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The Daily Wildcat

The Daily Wildcat


Editorial: ASUA candidate non-endorsements

Assuming there isn’t a second catastrophe of Elections Code violations, checks and court hearings, the UA student body will finally get an ASUA president. This time around, the Daily Wildcat is not going to suggest who you should vote for in today’s special presidential election. We’ve already seen how that movie ends, and it’s not a happy ending.  

However, when the results of the undoubtedly few votes are tallied tonight, we hope that someone both qualified and trustworthy will head the Associated Students of the University of Arizona. If you vote today, we hope you give it some thought:

James Allen

Previous candidate James Allen won the Daily Wildcat’s endorsement in the original election with his convincing enthusiasm for getting work done. Who knew that Allen’s best work would be a spree of questionable code violations and showing up to his ASUA Supreme Court hearing with a bona fide lawyer? While all of this provided plenty of entertainment, it’s not a reason to trust him again.

Daniel Hernandez

After the longest appeals process ever, Hernandez proclaimed himself the “”only legitimate candidate”” on Facebook. That’s arguable, obviously. ASUA Supreme Court may have overturned just enough of Hernandez’s violation checks to re-qualify him, but that doesn’t negate the ones that were upheld. Neither Allen nor Hernandez ever demonstrated a willingness to acknowledge the fact that they may have screwed up. Way to let down some 3,000 voters, not to mention all the other students who just don’t care enough.

Jesse Gunsch

Sort of the Tea Party candidate of ASUA, Gunsch is also the only one with a surprising platform. “”The way tuition is jumping, the way fees continue to go up … I think that is hitting home to most students right now,”” Gunsch said in an interview with the Wildcat. Gunsch’s anti-spending platform revolves around demanding a student vote on all fees and changing the way clubs are funded. We’re skeptical about his dedication to ASUA, partially because he’s the only candidate not dressed in a suit and tie in his online candidate portrait, and also because we’ve never heard of him before, but his platform is a refreshing take on student government.

Robert Rosinski

Rosinski was the dark horse in the ASUA Senate race, but we were rooting for him. Despite his failed senate run, Rosinski continues to push his real-life experiences as a military veteran, small-business owner and family man. It’s hard for most of ASUA’s constituents to relate to those experiences, but they do offer a unique and realistic perspective. With ideas like on-campus child care for students and faculty and restructuring the ASUA budget, Rosinski could be a viable candidate.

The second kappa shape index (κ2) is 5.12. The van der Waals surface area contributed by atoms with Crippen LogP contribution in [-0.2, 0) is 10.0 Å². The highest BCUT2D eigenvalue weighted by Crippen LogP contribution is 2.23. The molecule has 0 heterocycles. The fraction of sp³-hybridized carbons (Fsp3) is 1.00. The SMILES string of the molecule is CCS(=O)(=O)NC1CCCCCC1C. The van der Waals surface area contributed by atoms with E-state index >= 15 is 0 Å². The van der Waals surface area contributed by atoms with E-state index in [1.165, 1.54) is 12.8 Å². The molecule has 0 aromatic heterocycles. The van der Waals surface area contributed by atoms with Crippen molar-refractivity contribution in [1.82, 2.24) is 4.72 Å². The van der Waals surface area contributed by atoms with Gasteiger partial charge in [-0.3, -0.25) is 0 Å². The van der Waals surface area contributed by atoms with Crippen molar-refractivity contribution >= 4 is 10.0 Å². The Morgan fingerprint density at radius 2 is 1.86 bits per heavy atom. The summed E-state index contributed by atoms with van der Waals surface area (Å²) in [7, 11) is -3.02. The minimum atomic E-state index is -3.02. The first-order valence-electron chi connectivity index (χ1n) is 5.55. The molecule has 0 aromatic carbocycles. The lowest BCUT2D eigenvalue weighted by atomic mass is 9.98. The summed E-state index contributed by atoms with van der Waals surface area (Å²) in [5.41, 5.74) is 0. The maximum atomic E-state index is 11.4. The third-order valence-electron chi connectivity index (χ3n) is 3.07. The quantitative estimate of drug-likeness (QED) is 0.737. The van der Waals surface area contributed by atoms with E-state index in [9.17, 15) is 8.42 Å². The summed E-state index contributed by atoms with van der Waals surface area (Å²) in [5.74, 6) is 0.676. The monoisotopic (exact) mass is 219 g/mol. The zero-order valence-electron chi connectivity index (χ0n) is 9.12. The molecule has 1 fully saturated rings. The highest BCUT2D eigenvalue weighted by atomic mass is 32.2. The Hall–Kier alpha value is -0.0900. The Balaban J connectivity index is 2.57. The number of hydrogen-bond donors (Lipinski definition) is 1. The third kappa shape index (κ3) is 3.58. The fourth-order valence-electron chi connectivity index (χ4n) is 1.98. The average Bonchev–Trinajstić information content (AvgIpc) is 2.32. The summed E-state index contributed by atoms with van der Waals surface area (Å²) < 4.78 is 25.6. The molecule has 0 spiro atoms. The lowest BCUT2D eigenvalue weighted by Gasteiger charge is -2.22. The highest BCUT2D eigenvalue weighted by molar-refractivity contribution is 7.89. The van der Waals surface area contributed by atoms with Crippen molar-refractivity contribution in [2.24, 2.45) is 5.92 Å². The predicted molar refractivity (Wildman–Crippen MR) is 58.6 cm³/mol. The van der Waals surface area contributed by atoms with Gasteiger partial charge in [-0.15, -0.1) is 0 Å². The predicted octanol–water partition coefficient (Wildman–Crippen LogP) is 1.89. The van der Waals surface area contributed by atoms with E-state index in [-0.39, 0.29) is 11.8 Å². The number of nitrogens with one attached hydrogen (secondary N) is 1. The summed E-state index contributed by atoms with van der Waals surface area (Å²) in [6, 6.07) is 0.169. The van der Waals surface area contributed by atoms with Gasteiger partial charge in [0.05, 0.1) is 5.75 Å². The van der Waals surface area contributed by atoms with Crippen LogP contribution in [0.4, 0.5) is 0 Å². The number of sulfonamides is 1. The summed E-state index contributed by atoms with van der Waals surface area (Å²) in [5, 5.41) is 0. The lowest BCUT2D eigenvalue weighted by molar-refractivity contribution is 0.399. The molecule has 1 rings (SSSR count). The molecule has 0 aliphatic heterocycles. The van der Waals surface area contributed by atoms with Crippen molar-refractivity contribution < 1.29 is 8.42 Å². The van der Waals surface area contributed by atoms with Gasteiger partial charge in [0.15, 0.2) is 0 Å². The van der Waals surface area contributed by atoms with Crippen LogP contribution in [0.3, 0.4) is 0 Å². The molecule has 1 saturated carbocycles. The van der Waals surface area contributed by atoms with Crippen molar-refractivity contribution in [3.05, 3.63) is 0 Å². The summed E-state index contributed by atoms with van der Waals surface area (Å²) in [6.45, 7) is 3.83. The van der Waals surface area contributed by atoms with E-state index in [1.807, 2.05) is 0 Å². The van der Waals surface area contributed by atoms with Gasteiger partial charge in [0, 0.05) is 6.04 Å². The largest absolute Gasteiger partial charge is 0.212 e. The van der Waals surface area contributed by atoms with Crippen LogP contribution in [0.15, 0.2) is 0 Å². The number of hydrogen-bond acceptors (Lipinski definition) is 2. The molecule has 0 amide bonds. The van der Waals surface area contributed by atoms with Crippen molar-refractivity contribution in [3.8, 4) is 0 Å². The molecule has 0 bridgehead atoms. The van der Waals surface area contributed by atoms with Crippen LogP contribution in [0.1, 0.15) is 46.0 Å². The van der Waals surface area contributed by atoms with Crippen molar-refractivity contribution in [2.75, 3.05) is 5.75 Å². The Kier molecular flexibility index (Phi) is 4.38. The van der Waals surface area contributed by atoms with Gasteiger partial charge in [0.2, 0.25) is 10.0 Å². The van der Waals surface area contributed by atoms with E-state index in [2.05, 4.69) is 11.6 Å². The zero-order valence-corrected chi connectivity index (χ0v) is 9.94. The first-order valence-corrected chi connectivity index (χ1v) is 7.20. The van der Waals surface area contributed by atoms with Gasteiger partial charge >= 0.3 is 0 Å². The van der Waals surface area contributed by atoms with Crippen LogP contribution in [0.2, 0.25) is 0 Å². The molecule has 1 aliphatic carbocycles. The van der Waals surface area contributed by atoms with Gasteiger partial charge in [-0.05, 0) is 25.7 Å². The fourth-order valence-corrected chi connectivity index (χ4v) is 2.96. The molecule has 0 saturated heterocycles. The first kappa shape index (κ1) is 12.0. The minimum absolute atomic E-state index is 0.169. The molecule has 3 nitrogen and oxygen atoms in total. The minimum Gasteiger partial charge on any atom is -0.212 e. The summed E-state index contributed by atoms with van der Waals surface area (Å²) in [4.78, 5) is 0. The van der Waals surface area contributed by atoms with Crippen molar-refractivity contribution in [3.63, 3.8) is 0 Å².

Myles Tacher

At press time, his candidate statement was “”Not yet submitted.”” Nice. We actually don’t know much about this guy, except that if you vote for him, a “”new regime”” will begin, according to his “”Myles Tacher for ASUA PRESIDENT!”” Facebook event. In his interview with the Wildcat, Tacher said ASUA is an “”oil well of knowledge, and we’re barely tapping into that.”” We’re not so sure of his skill with metaphors, but we appreciate the recognition that, “”even without ASUA, you’d still have a student body.””

It’s funny that Allen’s and Hernandez’s candidate statements both begin with a proclamation of how excited they are to be running to be “”YOUR”” ASUA president. “”YOUR”” president should have to earn “”YOUR”” vote. Allen and Hernandez have not, and newcomers Gunsch, Rosinski and Tacher require careful consideration. Remember that, regardless of how you vote (if you vote), you’re a constituent, and you deserve to come first on your president’s list of priorities.

— Editorials are determined by the Daily Wildcat editorial board and written by one of its members. They are Kristina Bui, Ken Contrata, Michelle A. Monroe and Heather Price-Wright. They can be reached at

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